Don’t believe me? Consider this data comparing demo requests on LinkedIn and Facebook:



While LinkedIn outperforms Facebook in many ways, the latter still shines:

  • Facebook’s Lead to Triggered Opp %: 4.1x that of LinkedIn 
  • Triggered Opp to Win %: 2x that of LinkedIn 
  • Cost Per Triggered Opp Won: 82% lower on Facebook

There’s untapped value in Facebook, and you can scoop it up, thanks to MetaMatch’s personal-to-corporate identity graph, which matches multiple personal emails to a business profile. 

Whether you’ve set your sights on demand, leads, or something in between, you don’t want to waste your budget on people who aren’t a fit for your product or service; that’s why it’s critical you build accurate audiences and get laser-focused on your ICP.

The impact of accurate B2B audiences is three-fold: 

  • You can accelerate pipeline: Target companies—and people at them—with open opportunities. You can target late-stage deals on the cusp of closing with ads promoting social proof. 
  • You can cross-sell: Target customers with relevant offers that get them thinking beyond their current use case for your product and generate new opportunities for your sales team.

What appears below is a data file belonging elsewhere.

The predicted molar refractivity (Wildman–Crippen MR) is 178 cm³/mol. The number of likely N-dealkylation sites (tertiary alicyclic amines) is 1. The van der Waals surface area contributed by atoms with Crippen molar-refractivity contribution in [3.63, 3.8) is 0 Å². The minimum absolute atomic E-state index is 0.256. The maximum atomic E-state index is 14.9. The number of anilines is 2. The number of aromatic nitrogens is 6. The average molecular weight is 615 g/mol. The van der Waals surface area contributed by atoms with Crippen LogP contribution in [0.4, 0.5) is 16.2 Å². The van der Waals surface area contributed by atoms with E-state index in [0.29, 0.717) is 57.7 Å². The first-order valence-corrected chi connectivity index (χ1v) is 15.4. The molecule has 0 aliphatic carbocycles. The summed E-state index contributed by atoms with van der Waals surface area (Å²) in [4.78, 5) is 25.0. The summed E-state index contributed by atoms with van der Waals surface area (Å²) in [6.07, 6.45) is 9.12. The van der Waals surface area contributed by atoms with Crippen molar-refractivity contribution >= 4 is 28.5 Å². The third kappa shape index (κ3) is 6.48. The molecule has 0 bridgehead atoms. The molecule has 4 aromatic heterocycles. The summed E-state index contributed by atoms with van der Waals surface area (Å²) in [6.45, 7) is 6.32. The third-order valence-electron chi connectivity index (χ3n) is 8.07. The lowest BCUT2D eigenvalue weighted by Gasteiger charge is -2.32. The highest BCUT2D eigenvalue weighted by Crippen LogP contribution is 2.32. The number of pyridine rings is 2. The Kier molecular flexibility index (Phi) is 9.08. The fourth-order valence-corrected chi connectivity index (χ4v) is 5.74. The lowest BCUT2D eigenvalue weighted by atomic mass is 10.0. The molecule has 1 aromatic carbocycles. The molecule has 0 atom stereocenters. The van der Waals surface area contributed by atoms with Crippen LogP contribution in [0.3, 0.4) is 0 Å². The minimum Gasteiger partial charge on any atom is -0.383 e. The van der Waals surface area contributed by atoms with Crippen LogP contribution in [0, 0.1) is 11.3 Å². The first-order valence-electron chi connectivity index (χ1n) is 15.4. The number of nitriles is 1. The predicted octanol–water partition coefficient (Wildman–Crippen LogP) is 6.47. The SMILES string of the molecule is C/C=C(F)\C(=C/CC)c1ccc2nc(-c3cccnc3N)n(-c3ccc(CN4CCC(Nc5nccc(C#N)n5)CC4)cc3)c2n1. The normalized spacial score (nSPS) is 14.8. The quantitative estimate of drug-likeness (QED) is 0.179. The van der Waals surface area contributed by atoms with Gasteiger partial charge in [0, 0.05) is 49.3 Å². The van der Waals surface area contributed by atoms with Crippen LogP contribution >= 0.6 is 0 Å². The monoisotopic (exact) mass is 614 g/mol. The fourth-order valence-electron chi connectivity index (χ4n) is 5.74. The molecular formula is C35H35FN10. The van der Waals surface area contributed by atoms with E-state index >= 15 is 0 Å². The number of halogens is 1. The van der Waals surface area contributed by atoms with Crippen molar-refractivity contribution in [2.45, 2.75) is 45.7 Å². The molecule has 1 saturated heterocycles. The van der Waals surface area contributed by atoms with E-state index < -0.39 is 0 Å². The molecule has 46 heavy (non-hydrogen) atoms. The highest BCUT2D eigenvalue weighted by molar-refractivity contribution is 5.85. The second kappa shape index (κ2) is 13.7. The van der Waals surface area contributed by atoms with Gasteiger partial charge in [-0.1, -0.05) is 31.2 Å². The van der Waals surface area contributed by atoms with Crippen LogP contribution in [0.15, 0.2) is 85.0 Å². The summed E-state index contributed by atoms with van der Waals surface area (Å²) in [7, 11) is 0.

• You can reduce churn: Target high-risk accounts with content and messaging that strengthens your relationship and reaffirms their loyalty. 

Accurate B2B audiences are within reach natively and in Metadata—I won’t deny that—but the latter gives you a helluva lot easier way to build them with precision, put your best foot forward, and give your sales team the pipeline they need to hit their revenue targets.

Hey Marketers, It Might Be Time to Slow Down. Here’s Why (and How)

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The advertising platform to rule them all!
Metadata has been the most efficient platform for managing LinkedIn and Google ads all in one place. I can easily manage audiences, ads, creatives, offers, and more. The budget grouping allows me to control how much spend to allocate by campaigns, geos, and more.